Pot deliveries could slow down everyone's mail: union
'It’s time consuming so the routes are not built for someone to spend so much time at a door'
The union that represents postal workers in the Halifax area says letter carriers are taking the addition of mail-order marijuana in stride, but is cautioning that deliveries could slow down as the system struggles to keep up with demand.
Tony Rodgers, president of the Nova Local of the Canadian Union of Postal Workers, said letter carriers have been delivering prescription marijuana for some time, so the mere fact of carrying pot isn't new.
"For the most part, everybody is good with it, we just want to make sure processes and procedures are in place for health and safety," said Rodgers.
"The challenge for us, with this, is that we figure there's going to be a lot more of these products than there were of the other. It's time consuming."
Age verification takes time
In order to make sure the pot gets to the right person, postal workers need to check a person's identification to make sure they're over the age of 19 and have them sign for the package, even if that person gets their mail at a community mailbox.
Canada Post already delivers medical marijuana and other special packages this way, but Rodgers said that's only the occasional piece of mail. He expects recreational pot deliveries will far outnumber those.
"The routes are not built for someone to spend so much time at a door," said Rodgers.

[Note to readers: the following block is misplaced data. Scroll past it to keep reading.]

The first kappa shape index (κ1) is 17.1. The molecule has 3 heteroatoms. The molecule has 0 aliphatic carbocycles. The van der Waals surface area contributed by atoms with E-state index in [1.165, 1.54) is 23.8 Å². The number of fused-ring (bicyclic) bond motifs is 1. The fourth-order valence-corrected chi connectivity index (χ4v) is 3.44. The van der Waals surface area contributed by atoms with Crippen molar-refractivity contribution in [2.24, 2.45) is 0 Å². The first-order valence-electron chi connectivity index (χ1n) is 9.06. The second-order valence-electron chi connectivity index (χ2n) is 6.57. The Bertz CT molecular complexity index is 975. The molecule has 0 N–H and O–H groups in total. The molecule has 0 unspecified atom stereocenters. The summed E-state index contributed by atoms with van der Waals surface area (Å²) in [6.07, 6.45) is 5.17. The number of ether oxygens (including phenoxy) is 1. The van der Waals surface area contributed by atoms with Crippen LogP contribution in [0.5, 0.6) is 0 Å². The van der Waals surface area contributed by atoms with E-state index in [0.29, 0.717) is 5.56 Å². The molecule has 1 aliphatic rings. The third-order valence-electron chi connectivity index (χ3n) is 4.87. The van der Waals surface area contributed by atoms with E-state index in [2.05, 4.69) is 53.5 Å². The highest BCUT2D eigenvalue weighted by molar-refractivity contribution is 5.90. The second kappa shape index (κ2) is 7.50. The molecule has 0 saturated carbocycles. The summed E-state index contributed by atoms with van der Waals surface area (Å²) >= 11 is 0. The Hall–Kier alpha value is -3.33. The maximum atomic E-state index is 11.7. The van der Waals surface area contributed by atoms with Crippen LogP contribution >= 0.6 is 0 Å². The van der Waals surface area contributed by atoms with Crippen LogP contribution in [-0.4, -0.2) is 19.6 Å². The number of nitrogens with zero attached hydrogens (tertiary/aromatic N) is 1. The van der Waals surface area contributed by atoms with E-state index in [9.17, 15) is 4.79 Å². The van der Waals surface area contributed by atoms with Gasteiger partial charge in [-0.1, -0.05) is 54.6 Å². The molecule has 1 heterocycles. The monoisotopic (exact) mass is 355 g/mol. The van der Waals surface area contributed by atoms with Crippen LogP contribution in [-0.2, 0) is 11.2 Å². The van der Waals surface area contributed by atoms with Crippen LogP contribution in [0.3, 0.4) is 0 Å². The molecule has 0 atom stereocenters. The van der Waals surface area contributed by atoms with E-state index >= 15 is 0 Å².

"If you have one signature item that you have to verify age that's one thing, if you have 70 of them then it's going to take you a lot longer to accomplish your deliveries."
That means everyone on a route will be waiting longer to get their mail.
If someone orders pot and misses their home delivery, the mail carrier will leave a note at their residence telling them which post office they have to go to to retrieve it.
Looming labour dispute
There could be another barrier on the horizon: the union and Canada Post have reached an impasse in their contract negotiations, with CUPW members voting to go on strike.
"For most people I guess they'll have to find it wherever they've been finding it for the last 50 years. But there's also stores available now," said Rodgers, "It's just that you'll have to go to the store and get it."
Canada Post's 50,000 employees could start rotating strikes as early as Monday.
With files from Amy Smith